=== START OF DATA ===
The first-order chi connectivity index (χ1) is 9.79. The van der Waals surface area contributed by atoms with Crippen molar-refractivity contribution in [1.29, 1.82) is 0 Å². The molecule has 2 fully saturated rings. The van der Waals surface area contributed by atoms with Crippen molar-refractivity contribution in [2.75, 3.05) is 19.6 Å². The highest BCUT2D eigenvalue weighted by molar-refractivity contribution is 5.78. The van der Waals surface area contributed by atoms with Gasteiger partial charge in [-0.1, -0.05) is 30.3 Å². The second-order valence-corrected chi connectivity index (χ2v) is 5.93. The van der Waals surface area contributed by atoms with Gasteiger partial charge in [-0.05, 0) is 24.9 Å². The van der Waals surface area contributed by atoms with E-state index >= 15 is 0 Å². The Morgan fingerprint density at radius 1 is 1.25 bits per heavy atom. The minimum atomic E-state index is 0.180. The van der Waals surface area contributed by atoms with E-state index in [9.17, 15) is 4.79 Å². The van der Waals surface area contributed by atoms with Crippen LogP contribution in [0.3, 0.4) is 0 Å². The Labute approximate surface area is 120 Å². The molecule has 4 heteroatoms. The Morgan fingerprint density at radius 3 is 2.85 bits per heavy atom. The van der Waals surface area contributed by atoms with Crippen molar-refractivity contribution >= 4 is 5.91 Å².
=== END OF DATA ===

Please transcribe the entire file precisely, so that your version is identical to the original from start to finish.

The first-order chi connectivity index (χ1) is 9.79. The van der Waals surface area contributed by atoms with Crippen molar-refractivity contribution in [1.29, 1.82) is 0 Å². The molecule has 2 fully saturated rings. The van der Waals surface area contributed by atoms with Crippen molar-refractivity contribution in [2.75, 3.05) is 19.6 Å². The highest BCUT2D eigenvalue weighted by molar-refractivity contribution is 5.78. The van der Waals surface area contributed by atoms with Gasteiger partial charge in [-0.1, -0.05) is 30.3 Å². The second-order valence-corrected chi connectivity index (χ2v) is 5.93. The van der Waals surface area contributed by atoms with Gasteiger partial charge in [-0.05, 0) is 24.9 Å². The van der Waals surface area contributed by atoms with E-state index >= 15 is 0 Å². The Morgan fingerprint density at radius 1 is 1.25 bits per heavy atom. The minimum atomic E-state index is 0.180. The van der Waals surface area contributed by atoms with E-state index in [9.17, 15) is 4.79 Å². The van der Waals surface area contributed by atoms with Crippen LogP contribution in [0.3, 0.4) is 0 Å². The Labute approximate surface area is 120 Å². The molecule has 4 heteroatoms. The Morgan fingerprint density at radius 3 is 2.85 bits per heavy atom. The van der Waals surface area contributed by atoms with Crippen molar-refractivity contribution >= 4 is 5.91 Å².